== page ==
So the Sochi Winter Olympics are over, Canada came away with the gold medal in men's and women's ice hockey and now we're just waiting for the resumption of the NHL on Tuesday night.
We were treated to some great games at the Olympics and I think that game between USA and Russia will live long in everyone's memory, especially if your name is T.J. Oshie.
So after what will be a 17 day break, the NHL returns and we have heard a lot from teams and owners about how bad the Olympic break is, but what do the players think about it?
As with any form of international tournament, there are always going to be injuries, its just a part of the game, but four big name NHL players have returned from Sochi a little worse for wear.
Paul Martin of the Pittsburgh Penguins suffered a hand injury and could be out for up to a month meanwhile the New York Rangers leading scorer Mats Zuccarello has returned with a non-displaced fracture in his left hand and could be out for 3-4 weeks.
These injuries while damaging, are not disastrous.
Unlike the Detroit Red Wings who have lost their captain Henrik Zetterberg for the rest of the regular season with a herniated disc in his back or perhaps the biggest injury to John Tavares of the New York Islanders whose season is over due to a torn medial collateral ligament.
Granted, injuries are a big reason why NHL team owners, coaches and league officials may want to rule the players out of participating at the next winter games in Pyeongchang- (Thats in South Korea for those who aren't familiar with Asian cities.)
Not all after effects are due to the amount of games played during the Olympics for those lucky enough to be chosen to represent their country.
The New York Rangers tweeted on Monday that goalie Henrik Lundqvist would be evaluated and the reason was not because of the Olympic workload, but cause of the travel.
Despite all this negativity, there are some big names in hockey who have come out and defended the players' rights to play in the tournament.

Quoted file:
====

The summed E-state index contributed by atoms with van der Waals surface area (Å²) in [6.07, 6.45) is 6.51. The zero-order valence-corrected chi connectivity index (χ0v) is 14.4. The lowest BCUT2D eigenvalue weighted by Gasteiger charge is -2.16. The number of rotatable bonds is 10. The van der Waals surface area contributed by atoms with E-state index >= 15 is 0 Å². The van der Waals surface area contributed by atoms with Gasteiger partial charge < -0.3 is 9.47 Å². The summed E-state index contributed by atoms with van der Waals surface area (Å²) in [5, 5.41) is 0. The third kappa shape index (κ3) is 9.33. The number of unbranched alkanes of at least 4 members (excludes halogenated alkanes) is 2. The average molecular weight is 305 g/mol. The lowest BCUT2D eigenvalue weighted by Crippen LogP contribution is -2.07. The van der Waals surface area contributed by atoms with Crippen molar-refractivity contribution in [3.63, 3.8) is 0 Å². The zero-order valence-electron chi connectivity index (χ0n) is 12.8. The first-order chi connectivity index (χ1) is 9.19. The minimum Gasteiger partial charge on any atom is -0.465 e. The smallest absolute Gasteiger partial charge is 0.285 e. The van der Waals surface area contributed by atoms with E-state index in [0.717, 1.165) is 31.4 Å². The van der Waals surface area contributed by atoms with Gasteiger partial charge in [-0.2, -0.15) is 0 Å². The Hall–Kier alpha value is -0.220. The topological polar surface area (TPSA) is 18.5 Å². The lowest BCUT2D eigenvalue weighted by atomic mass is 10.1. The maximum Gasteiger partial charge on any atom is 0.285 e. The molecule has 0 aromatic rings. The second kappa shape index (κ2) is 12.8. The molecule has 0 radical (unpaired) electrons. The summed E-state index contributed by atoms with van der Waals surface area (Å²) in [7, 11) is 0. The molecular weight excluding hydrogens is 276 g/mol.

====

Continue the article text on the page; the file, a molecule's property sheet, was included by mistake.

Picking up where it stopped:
The most notable name is NHL hall of famer Wayne Gretzky who represented Canada at the 1998 and 2002 Olympics.
Gretzky said: "When we grew up as kids we dreamed of winning the Stanley Cup. That was a goal that if you made the NHL you couldn't play in the Olympic Games,
"So if I had a vote, I would vote to go because I love the Olympic Games and I think there’s no bigger honor, there’s no bigger thrill than representing your country and being part of Team Canada.
"It’s something you can’t even describe how special of a feeling it is to know that you get to put that red and white jersey on.”
Gretzky's comments certainly do sum up the emotion and the main reason why NHL players want to play in the Olympics.
I think it is human nature to want to win as much as possible and winning an Olympic gold medal can be seen as perhaps the biggest sporting achievement in the world.
Do you think the Finland players are disheartened at returning home with the bronze? No.
I think they are filled with pride that they went there and came away with two major upsets, some great memories and an Olympic bronze medal.
Perhaps from a business point of view, it is not the smartest idea for the players to go but its hard to put a limit on a players ambition, particularly when it is that same ambition that owners and coaches rely on to win championships.
I don't see an easy resolution to this problem in the near future and the NHL player's participation in the 2018 Winter Olympics is still a mystery.
All that being said, the players should be allowed to make up their own minds on whether or not they compete for their country when all is said and done.